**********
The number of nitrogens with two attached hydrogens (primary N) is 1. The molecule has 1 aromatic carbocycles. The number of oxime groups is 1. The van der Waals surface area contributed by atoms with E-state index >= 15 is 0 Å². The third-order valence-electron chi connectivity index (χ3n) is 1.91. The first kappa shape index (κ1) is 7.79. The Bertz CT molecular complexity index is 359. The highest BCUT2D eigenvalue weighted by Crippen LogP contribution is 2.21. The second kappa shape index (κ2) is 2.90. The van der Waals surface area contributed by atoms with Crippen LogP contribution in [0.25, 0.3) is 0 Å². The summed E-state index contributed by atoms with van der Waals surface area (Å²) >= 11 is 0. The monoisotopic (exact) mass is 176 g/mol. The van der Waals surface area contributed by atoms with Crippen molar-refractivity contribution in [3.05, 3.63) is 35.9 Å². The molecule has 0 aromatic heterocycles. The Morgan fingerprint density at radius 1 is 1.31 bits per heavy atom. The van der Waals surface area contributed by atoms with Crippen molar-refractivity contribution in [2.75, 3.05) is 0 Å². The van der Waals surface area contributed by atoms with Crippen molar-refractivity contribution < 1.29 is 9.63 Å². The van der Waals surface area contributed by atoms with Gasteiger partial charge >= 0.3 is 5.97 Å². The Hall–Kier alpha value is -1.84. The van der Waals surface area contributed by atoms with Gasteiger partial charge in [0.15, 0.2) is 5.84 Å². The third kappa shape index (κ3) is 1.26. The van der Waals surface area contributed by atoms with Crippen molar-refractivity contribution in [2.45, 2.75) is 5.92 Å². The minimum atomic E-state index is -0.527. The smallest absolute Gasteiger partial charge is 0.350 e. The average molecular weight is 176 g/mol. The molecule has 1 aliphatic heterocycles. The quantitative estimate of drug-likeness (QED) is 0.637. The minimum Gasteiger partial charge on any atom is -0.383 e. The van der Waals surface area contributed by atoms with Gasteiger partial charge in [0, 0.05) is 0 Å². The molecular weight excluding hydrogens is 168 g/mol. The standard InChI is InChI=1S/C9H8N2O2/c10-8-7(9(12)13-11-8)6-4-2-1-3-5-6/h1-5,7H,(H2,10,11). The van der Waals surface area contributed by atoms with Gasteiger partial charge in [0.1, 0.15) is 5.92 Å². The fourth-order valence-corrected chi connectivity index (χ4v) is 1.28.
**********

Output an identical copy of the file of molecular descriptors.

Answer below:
The number of nitrogens with two attached hydrogens (primary N) is 1. The molecule has 1 aromatic carbocycles. The number of oxime groups is 1. The van der Waals surface area contributed by atoms with E-state index >= 15 is 0 Å². The third-order valence-electron chi connectivity index (χ3n) is 1.91. The first kappa shape index (κ1) is 7.79. The Bertz CT molecular complexity index is 359. The highest BCUT2D eigenvalue weighted by Crippen LogP contribution is 2.21. The second kappa shape index (κ2) is 2.90. The van der Waals surface area contributed by atoms with Crippen LogP contribution in [0.25, 0.3) is 0 Å². The summed E-state index contributed by atoms with van der Waals surface area (Å²) >= 11 is 0. The monoisotopic (exact) mass is 176 g/mol. The van der Waals surface area contributed by atoms with Crippen molar-refractivity contribution in [3.05, 3.63) is 35.9 Å². The molecule has 0 aromatic heterocycles. The Morgan fingerprint density at radius 1 is 1.31 bits per heavy atom. The van der Waals surface area contributed by atoms with Crippen molar-refractivity contribution in [2.75, 3.05) is 0 Å². The van der Waals surface area contributed by atoms with Crippen molar-refractivity contribution < 1.29 is 9.63 Å². The van der Waals surface area contributed by atoms with Gasteiger partial charge >= 0.3 is 5.97 Å². The Hall–Kier alpha value is -1.84. The van der Waals surface area contributed by atoms with Gasteiger partial charge in [0.15, 0.2) is 5.84 Å². The third kappa shape index (κ3) is 1.26. The van der Waals surface area contributed by atoms with Crippen molar-refractivity contribution in [2.45, 2.75) is 5.92 Å². The minimum atomic E-state index is -0.527. The smallest absolute Gasteiger partial charge is 0.350 e. The average molecular weight is 176 g/mol. The molecule has 1 aliphatic heterocycles. The quantitative estimate of drug-likeness (QED) is 0.637. The minimum Gasteiger partial charge on any atom is -0.383 e. The van der Waals surface area contributed by atoms with Gasteiger partial charge in [0, 0.05) is 0 Å². The molecular weight excluding hydrogens is 168 g/mol. The standard InChI is InChI=1S/C9H8N2O2/c10-8-7(9(12)13-11-8)6-4-2-1-3-5-6/h1-5,7H,(H2,10,11). The van der Waals surface area contributed by atoms with Gasteiger partial charge in [0.1, 0.15) is 5.92 Å². The fourth-order valence-corrected chi connectivity index (χ4v) is 1.28.